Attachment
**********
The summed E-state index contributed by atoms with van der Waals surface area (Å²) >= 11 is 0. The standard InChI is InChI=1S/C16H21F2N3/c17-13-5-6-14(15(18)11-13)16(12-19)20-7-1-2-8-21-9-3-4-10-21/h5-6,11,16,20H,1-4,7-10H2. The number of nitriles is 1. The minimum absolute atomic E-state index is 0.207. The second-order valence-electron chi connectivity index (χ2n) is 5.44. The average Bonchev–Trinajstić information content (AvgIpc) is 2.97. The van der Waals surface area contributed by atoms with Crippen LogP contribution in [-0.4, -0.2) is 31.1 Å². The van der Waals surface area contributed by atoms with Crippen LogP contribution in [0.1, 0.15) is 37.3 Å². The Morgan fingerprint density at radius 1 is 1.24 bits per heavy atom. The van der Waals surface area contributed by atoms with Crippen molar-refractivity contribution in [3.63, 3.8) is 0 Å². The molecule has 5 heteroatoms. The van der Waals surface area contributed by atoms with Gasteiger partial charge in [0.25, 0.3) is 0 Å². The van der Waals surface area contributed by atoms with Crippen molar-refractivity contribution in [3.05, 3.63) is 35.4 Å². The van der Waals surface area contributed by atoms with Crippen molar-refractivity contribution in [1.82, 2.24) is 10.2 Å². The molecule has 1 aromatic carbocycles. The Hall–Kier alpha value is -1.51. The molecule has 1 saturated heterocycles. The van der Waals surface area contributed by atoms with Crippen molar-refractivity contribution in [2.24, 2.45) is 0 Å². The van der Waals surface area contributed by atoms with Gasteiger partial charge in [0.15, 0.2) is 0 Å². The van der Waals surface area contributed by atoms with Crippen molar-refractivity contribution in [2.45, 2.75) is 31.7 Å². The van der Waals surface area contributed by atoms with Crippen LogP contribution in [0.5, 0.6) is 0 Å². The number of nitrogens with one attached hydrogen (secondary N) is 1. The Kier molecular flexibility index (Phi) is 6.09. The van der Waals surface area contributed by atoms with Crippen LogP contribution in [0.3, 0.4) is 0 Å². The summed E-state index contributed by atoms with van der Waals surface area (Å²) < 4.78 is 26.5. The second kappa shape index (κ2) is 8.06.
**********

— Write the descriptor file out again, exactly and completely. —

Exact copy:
The summed E-state index contributed by atoms with van der Waals surface area (Å²) >= 11 is 0. The standard InChI is InChI=1S/C16H21F2N3/c17-13-5-6-14(15(18)11-13)16(12-19)20-7-1-2-8-21-9-3-4-10-21/h5-6,11,16,20H,1-4,7-10H2. The number of nitriles is 1. The minimum absolute atomic E-state index is 0.207. The second-order valence-electron chi connectivity index (χ2n) is 5.44. The average Bonchev–Trinajstić information content (AvgIpc) is 2.97. The van der Waals surface area contributed by atoms with Crippen LogP contribution in [-0.4, -0.2) is 31.1 Å². The van der Waals surface area contributed by atoms with Crippen LogP contribution in [0.1, 0.15) is 37.3 Å². The Morgan fingerprint density at radius 1 is 1.24 bits per heavy atom. The van der Waals surface area contributed by atoms with Crippen molar-refractivity contribution in [3.63, 3.8) is 0 Å². The molecule has 5 heteroatoms. The van der Waals surface area contributed by atoms with Gasteiger partial charge in [0.25, 0.3) is 0 Å². The van der Waals surface area contributed by atoms with Crippen molar-refractivity contribution in [3.05, 3.63) is 35.4 Å². The van der Waals surface area contributed by atoms with Crippen molar-refractivity contribution in [1.82, 2.24) is 10.2 Å². The molecule has 1 aromatic carbocycles. The Hall–Kier alpha value is -1.51. The molecule has 1 saturated heterocycles. The van der Waals surface area contributed by atoms with Crippen molar-refractivity contribution in [2.24, 2.45) is 0 Å². The van der Waals surface area contributed by atoms with Gasteiger partial charge in [0.15, 0.2) is 0 Å². The van der Waals surface area contributed by atoms with Crippen molar-refractivity contribution in [2.45, 2.75) is 31.7 Å². The van der Waals surface area contributed by atoms with Crippen LogP contribution in [0.5, 0.6) is 0 Å². The number of nitrogens with one attached hydrogen (secondary N) is 1. The Kier molecular flexibility index (Phi) is 6.09. The van der Waals surface area contributed by atoms with Crippen LogP contribution in [0.3, 0.4) is 0 Å². The summed E-state index contributed by atoms with van der Waals surface area (Å²) < 4.78 is 26.5. The second kappa shape index (κ2) is 8.06.